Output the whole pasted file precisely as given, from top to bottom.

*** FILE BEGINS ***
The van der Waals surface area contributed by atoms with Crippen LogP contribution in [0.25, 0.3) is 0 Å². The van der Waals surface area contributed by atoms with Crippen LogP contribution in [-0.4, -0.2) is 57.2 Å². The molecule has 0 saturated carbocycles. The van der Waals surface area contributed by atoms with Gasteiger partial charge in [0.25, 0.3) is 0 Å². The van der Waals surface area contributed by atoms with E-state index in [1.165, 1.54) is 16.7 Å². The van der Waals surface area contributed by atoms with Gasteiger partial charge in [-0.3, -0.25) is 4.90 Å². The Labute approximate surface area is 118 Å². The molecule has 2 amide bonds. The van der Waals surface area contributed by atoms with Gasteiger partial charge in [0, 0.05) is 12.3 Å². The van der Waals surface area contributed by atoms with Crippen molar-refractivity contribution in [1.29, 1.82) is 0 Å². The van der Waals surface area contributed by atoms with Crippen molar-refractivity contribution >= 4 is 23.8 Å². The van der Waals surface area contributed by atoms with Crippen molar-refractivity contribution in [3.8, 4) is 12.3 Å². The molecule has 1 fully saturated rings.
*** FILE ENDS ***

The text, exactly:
The van der Waals surface area contributed by atoms with Crippen LogP contribution in [0.25, 0.3) is 0 Å². The van der Waals surface area contributed by atoms with Crippen LogP contribution in [-0.4, -0.2) is 57.2 Å². The molecule has 0 saturated carbocycles. The van der Waals surface area contributed by atoms with Gasteiger partial charge in [0.25, 0.3) is 0 Å². The van der Waals surface area contributed by atoms with E-state index in [1.165, 1.54) is 16.7 Å². The van der Waals surface area contributed by atoms with Gasteiger partial charge in [-0.3, -0.25) is 4.90 Å². The Labute approximate surface area is 118 Å². The molecule has 2 amide bonds. The van der Waals surface area contributed by atoms with Gasteiger partial charge in [0, 0.05) is 12.3 Å². The van der Waals surface area contributed by atoms with Crippen molar-refractivity contribution in [1.29, 1.82) is 0 Å². The van der Waals surface area contributed by atoms with Crippen molar-refractivity contribution >= 4 is 23.8 Å². The van der Waals surface area contributed by atoms with Crippen molar-refractivity contribution in [3.8, 4) is 12.3 Å². The molecule has 1 fully saturated rings.